Withdrawal of the type began in 1906. 19 were still in service in 1920, but by 1925 all were gone, although some saw further service in Hungary, Czechoslovakia and Romania. The six original locos (GB 41 - 46) differed in many ways from the later delivery, and only four survived to carry SBB numbers (GB numbers plus 3400) after nationalisation of the GB in 1909. The last two disappeared in 1912. The later locos were GB 51-83, and became SBB 3451-3483 in 1909.


Despite the ancient origin of the design, the locos were very pleasing to the eye. The three axles were placed nearly symmetrically, with an equal overhang at each end of the locomotive. The low tender and open-backed cab added to the harmonious appearance, although giving little protection to the crew; the last batch had the cab roof extended rearwards which slightly improved matters. The slim boiler was adorned only by the chimney, steam dome and a sand dome. The positions of these domes varied between batches, as did the total wheelbase (between 3670 and 3770 mm), although all the GB-ordered locos had a driving wheel diameter of 1330 mm.

The two-cylinder engine, with outside Walschaerts valve gear, had a tractive effort of around 6500 kg and generated about 600 HP. In 1906, no. 83 was fitted with new cylinders controlled by Lentz valve gear, and a Pielock steam drier. Locos 51-66 had a boiler pressure of 10 atmospheres [c.150 PSI] increased to 12 atm. on the later machines. The outside-framed four-wheel tender could carry 4.5 tonnes of coal, and 8.5 cubic metres of water in a horseshoe-shaped tank. The loco and tender weighed around 70 tonnes in full order, and had a maximum speed of 55 km/h.


The locos spent most of their lives on the Gotthard line and in the Ticino, even after the line was nationalised in 1909; it was 1919 before some of the later batch were transferred elsewhere on the SBB system. As mentioned above, the first was withdrawn in 1906, and from then until 1925 they gradually went to the scrap merchants. Eight locos gained another lease of life, however. In June 1916 five were sold to the Hungarian State Railway (MAV). In the turmoil of World War I, at least one of these found itself in Romania, and in 1920 a further three were sold by the SBB direct to the Romanian State Railway (CFR). Later, another of the MAV machines seems to have somehow surfaced in Czechoslovakia. Sadly, none of the class have survived, the only remaining relic of the D 3/3 class being one tender, which later worked with 1896-built rotary snowplough Xrot m 100 and is now in the Lucerne Transport Museum. No information is available on which loco it originally worked with, or when it was transferred to snowplough duty.

An H0 Model

In an article in Die Modelleisenbahn 5-87, Siegfried Studer and Alfred Niederhäser showed how to produce a model of the D 3/3, based on the Rivarossi model of the French `Bourbonnais' 0-6-0, catalogue no. 40. This model has not been in production for some years, although it has been issued from time to time as a limited collectors' edition. It can be made into a passable representation of a GB loco by a repaint, modification to the sand dome and the front of the cab, and addition of some Swiss-style detail parts (lamps and whistle by HRF, air pump by Old Pullman.) Fuller details of the work required are given in the LOKI article.

Lugano - Cadro - Dino

Memories of a closed line, by Gerd Wolff, Pt.1, from LOKI 5-93.

In Eisenbahn Zeitschrift 1-91, seven railways radiating from Lugano were described. Three were narrow gauge lines, running to Tesserete, Ponte Tresa and Dino. Only one of these, the Lugano - Ponte Tresa, survives in modernised form today; the Tesserete line closed in 1967 and three years later the Lugano - Cadro - Dino (LCD) followed its example.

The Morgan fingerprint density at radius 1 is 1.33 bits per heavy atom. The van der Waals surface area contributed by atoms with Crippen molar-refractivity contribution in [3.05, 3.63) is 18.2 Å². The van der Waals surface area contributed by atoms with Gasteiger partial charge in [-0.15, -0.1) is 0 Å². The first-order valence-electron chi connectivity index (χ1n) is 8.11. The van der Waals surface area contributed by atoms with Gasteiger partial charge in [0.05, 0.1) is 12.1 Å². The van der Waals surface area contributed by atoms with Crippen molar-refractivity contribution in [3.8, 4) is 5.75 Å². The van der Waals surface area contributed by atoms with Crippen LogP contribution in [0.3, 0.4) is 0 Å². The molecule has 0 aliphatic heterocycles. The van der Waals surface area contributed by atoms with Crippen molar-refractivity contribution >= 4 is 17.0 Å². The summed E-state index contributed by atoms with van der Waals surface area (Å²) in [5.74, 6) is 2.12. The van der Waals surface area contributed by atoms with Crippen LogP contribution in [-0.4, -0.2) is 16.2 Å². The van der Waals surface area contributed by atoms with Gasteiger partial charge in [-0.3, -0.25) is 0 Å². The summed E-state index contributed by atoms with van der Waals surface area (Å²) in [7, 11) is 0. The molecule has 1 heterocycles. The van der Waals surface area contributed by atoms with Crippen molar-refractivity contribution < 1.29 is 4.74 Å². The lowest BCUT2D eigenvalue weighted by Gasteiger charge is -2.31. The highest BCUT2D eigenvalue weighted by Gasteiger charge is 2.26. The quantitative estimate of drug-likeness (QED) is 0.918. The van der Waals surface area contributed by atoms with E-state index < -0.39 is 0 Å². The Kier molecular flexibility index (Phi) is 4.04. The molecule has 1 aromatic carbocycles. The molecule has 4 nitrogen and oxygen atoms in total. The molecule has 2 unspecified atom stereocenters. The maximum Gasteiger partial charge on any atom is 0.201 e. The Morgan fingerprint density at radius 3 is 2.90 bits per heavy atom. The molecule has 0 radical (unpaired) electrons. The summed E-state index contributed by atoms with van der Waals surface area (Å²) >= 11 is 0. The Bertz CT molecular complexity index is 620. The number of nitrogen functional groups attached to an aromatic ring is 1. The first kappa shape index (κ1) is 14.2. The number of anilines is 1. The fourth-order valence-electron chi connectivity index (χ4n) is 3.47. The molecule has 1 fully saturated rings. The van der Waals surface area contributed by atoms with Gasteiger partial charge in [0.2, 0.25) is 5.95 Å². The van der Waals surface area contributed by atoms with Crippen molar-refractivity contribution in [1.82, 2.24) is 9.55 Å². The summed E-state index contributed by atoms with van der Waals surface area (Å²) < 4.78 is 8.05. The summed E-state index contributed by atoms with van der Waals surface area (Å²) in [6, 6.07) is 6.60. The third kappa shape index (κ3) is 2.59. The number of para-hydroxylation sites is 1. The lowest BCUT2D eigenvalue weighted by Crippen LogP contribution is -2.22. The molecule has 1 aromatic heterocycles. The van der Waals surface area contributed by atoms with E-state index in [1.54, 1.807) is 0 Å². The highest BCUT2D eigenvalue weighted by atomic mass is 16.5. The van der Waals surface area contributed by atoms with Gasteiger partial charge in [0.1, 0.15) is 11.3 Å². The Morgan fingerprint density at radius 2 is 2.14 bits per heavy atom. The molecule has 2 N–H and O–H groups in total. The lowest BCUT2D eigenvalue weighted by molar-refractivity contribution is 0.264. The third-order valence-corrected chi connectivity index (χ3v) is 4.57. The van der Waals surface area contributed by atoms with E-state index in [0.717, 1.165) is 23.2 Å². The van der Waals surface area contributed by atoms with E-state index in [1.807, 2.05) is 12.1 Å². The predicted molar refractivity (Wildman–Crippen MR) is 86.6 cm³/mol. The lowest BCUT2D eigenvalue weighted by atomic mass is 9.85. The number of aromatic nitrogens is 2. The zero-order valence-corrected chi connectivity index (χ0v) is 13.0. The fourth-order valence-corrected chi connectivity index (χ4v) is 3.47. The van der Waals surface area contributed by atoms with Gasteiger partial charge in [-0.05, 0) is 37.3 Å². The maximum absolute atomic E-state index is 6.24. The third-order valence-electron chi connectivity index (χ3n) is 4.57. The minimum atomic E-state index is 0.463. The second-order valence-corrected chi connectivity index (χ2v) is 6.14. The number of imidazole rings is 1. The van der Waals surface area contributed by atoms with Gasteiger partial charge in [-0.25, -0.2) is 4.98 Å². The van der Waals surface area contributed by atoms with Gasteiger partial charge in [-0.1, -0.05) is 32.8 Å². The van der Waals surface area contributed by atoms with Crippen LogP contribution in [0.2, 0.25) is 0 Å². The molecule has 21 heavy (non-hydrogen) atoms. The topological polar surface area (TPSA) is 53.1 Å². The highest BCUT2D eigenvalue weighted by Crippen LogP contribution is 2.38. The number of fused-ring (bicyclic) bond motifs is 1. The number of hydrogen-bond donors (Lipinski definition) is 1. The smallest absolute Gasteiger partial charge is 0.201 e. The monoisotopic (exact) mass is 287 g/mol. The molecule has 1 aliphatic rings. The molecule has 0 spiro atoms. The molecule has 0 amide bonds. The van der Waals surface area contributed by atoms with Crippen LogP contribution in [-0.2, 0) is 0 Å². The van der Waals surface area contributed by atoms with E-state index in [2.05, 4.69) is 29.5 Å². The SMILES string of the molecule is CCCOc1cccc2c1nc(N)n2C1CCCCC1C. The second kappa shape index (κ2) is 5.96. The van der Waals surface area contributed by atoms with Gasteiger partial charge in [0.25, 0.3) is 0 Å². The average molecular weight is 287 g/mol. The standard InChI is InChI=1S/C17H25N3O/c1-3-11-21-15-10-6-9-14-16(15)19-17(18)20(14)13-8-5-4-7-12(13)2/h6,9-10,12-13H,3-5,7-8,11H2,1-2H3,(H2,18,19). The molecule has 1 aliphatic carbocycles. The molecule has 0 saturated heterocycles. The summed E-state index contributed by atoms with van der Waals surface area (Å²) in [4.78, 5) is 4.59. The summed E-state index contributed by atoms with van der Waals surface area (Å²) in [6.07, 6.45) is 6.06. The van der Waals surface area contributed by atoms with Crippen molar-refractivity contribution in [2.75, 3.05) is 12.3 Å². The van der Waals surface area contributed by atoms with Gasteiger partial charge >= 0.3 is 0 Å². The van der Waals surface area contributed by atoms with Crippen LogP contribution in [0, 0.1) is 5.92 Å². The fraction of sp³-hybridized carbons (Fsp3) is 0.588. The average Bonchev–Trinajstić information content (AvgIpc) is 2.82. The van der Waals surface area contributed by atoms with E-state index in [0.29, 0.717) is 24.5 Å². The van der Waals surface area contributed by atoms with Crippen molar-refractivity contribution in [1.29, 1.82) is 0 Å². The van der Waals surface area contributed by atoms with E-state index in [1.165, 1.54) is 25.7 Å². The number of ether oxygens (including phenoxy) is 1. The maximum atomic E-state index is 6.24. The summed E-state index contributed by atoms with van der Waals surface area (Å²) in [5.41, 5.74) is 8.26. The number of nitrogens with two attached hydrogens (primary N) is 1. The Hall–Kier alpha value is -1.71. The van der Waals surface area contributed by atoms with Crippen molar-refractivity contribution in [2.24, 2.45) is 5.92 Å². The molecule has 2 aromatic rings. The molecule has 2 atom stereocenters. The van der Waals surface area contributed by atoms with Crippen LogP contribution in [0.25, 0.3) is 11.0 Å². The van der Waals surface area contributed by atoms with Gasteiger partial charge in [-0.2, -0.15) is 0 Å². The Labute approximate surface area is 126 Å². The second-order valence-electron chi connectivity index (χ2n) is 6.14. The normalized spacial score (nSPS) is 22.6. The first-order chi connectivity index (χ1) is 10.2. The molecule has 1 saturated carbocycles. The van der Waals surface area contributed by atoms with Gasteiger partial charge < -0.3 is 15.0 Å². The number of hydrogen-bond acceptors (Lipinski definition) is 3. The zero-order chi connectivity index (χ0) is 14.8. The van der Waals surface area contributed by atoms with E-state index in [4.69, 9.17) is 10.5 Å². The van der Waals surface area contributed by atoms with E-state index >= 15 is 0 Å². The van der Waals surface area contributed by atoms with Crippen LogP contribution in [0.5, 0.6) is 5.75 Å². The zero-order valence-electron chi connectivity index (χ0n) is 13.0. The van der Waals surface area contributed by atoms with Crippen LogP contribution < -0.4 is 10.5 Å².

Today, walking from the lakeside along the Corso Elvezia towards the town centre of Lugano, one can still see many of the `rosettes' on the house walls which once secured the span wires for the LCD's overhead. At La Santa, the depot building survies almost unaltered as a bus garage. It is a well-proportioned structure with a pedimented classical facade pierced by three round-topped arches and still proudly carrying the inscription `Ferrovia Lugano - Cadro - Dino'. At some time, an extension with two extra tracks was added at the side to accommodate a larger fleet.

Holiday 1964

In 1964, we took a holiday in the Ticino. Long walks and visits to churches were on the itinerary, but a major objective was to ride the Canton's picturesque railways, which appealed to my wife as much as it they did to me. At this time, in addition to the 13 trains each way daily along its whole length, the LCD also provided a tram service on the town section to La Santa, which was worked by a little un-numbered tram (ex-Lugano tram no.4) and a large orange bogie vehicle, no. 10. The Lugano terminus was by the steamer pier known as Debarcadero Giardino. A run-round loop was provided, but not normally used as the local trams worked singly and the `long-distance' trains were formed of two motorcoaches with trailers between. Motorcoaches 1-4 and 9 were fitted with multiple-working equipment, and their trailers had suitable through wiring. Normally, the rear car was worked under power only on the uphill run; the modern car no. 9 worked on only two of its four motors when running downhill.

The Route

The line from Lugano followed the lakeside for a short distance, before turning into the Corso Elvezia; above the Piazza Independenza there was once a level crssing with the town tramway line to Cassarate. Near Molino Nuovo the line made a sharp right-hand turn into the Via Madonetta, crossed the Cassarate river on the road bridge to join the Via la Santa to run past the depot, and along a short length of the Via Pazalino. At Ospedale was a crossing loop, where the local tram working could be overtaken by the main line service. At the depot, the trailers and rear motorcoach were often detached, leaving one motorcoach to contine to Dino. However, the busiest train of the day, the 07.13 from Dino, was usually formed of three motorcoaches (front, middle and back) separated by two or three trailers, bringing as many as 400 people to school and work in Lugano.